At a when there were no motorcycles of any type on the market, the would have established a of performance and rider comfort even a decade later set the benchmark for the Japanese. Truly, was a bike ahead of its time.

enginewise, at least, for the Apollo’s is only adequate rather exceptional, even by the standards of the The culprits are the U.S. police which imposed the use of 16-inch on a bike crying out for the 18-inch rubber then being in the mid-’60s. Even without the considerations that led to the bike’s the dynamic limitations of the car-type tires irredeemably handicap the handling potential.

They look and feel unsuitable for anything more approximately 15 degrees of lean, and you can the tread squirm as soon as you ask of the tires in corners. The long makes the Apollo handle a truck in tighter turns, the payoff is good stability sweepers, where the effective suspension felt good by standards. And the springy seat soak up any bumps that got the twin rear shocks.

the Apollo’s only problem—apart those ludicrous tires—are the While the matched pair of drums are adequate at slow they fade badly a couple hard stops, the lever back to the bar and turning the pedal loose and floppy. By the of the era they were probably the average, but with the performance by that fantastic engine, the were nearly as big a problem as the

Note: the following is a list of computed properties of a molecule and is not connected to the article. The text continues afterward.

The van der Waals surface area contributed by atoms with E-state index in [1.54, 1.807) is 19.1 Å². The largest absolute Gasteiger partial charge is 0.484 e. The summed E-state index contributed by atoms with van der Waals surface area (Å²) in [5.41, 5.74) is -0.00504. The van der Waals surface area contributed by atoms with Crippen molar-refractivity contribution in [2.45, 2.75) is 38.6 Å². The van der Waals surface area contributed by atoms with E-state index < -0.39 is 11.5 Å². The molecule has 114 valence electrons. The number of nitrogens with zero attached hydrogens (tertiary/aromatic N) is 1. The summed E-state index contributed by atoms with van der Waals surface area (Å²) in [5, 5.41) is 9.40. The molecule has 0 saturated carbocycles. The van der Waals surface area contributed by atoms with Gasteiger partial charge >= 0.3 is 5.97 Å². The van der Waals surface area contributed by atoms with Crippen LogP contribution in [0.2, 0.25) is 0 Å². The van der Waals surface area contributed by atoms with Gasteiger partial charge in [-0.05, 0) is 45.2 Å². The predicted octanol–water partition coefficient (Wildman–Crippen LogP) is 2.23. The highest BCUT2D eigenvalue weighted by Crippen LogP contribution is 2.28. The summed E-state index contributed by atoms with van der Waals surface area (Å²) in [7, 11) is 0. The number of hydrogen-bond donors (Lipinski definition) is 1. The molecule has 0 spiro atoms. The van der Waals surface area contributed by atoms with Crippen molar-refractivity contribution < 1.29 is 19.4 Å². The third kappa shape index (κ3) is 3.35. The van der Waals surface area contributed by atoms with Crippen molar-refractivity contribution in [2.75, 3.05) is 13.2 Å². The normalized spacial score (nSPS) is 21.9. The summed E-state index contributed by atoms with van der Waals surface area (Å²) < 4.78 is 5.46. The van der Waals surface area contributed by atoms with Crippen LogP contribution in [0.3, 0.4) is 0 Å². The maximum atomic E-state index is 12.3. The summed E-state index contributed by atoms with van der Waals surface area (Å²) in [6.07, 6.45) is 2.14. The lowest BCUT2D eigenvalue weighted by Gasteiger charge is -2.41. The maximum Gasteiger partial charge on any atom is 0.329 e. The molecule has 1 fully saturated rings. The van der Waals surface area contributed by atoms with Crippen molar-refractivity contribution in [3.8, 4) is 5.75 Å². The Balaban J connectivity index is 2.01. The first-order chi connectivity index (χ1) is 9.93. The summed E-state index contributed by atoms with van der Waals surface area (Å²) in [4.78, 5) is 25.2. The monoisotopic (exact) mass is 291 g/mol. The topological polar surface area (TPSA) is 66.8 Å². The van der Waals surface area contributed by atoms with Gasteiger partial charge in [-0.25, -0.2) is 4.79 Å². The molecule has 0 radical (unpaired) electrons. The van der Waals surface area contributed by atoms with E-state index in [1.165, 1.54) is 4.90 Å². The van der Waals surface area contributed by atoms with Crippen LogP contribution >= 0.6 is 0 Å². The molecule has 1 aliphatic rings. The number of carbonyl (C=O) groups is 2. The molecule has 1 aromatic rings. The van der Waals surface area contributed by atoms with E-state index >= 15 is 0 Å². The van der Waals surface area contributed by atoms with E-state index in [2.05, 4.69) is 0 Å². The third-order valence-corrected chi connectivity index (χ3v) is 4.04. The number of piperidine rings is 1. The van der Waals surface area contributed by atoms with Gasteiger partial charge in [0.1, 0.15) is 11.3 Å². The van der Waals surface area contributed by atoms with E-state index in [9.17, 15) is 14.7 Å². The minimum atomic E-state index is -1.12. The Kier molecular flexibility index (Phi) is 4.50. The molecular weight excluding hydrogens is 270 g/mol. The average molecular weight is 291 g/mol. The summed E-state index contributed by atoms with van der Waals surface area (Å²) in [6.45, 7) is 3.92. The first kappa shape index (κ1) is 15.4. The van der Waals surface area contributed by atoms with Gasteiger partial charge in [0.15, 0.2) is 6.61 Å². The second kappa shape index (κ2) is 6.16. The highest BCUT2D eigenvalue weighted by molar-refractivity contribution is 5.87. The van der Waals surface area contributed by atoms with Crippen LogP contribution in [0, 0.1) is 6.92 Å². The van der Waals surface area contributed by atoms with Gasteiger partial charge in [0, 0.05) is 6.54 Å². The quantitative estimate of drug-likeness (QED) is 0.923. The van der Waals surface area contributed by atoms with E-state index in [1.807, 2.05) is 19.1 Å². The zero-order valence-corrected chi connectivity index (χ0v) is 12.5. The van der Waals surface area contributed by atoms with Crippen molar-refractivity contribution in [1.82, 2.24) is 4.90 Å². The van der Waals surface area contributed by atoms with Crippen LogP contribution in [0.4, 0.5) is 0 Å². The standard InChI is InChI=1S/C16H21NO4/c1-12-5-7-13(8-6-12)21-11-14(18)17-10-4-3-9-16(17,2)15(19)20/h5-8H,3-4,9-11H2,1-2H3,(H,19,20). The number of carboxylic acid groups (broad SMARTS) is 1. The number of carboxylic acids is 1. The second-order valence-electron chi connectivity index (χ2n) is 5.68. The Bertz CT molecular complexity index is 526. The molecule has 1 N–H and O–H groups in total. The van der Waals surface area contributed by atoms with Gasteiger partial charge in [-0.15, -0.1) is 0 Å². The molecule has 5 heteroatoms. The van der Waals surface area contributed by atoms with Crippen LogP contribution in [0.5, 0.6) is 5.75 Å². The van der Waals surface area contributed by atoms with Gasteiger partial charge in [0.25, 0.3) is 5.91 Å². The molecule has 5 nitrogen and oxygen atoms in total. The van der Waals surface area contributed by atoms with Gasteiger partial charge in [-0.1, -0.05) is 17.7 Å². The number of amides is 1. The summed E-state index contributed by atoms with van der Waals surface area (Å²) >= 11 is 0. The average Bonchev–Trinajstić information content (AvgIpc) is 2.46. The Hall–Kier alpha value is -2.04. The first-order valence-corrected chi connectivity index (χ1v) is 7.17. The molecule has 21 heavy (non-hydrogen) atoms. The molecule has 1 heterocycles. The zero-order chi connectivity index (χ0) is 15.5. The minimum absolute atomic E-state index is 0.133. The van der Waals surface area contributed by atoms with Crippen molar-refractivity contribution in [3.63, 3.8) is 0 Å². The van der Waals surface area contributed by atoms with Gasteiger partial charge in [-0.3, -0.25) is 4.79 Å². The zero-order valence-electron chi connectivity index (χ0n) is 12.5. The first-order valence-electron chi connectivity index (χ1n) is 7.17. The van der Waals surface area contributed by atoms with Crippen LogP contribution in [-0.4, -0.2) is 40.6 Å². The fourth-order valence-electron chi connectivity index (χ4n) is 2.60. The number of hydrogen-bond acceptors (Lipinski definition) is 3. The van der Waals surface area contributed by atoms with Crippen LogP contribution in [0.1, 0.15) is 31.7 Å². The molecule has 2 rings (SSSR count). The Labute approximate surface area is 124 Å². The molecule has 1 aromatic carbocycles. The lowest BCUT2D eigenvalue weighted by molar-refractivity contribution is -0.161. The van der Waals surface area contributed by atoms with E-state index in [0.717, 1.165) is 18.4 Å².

And that was literally a two-wheeled because the inability of the tire to come up with a product of harnessing the performance delivered by a big-engined, heavy bike ’60s enthusiasts of the thrills and of riding the first of the next of four-cylinder sportbikes. Although Joe had the right idea in commissioning the back in ’61, it was for what out to be the wrong reasons. If he hadn’t on the police market, with its on 16-inch rubber, and had instead the Apollo as the world’s first sportbike with tires and to match, even at the higher the Italian V-four would dictated, the U.S. market—and of us in Europe—wouldn’t have had to wait 10 years for Kawasaki to do the job properly the arrival of the Z-1.

After it, I’m convinced the Ducati was one of the great missed opportunities of biking. The new desmosedici has a lot to live up to.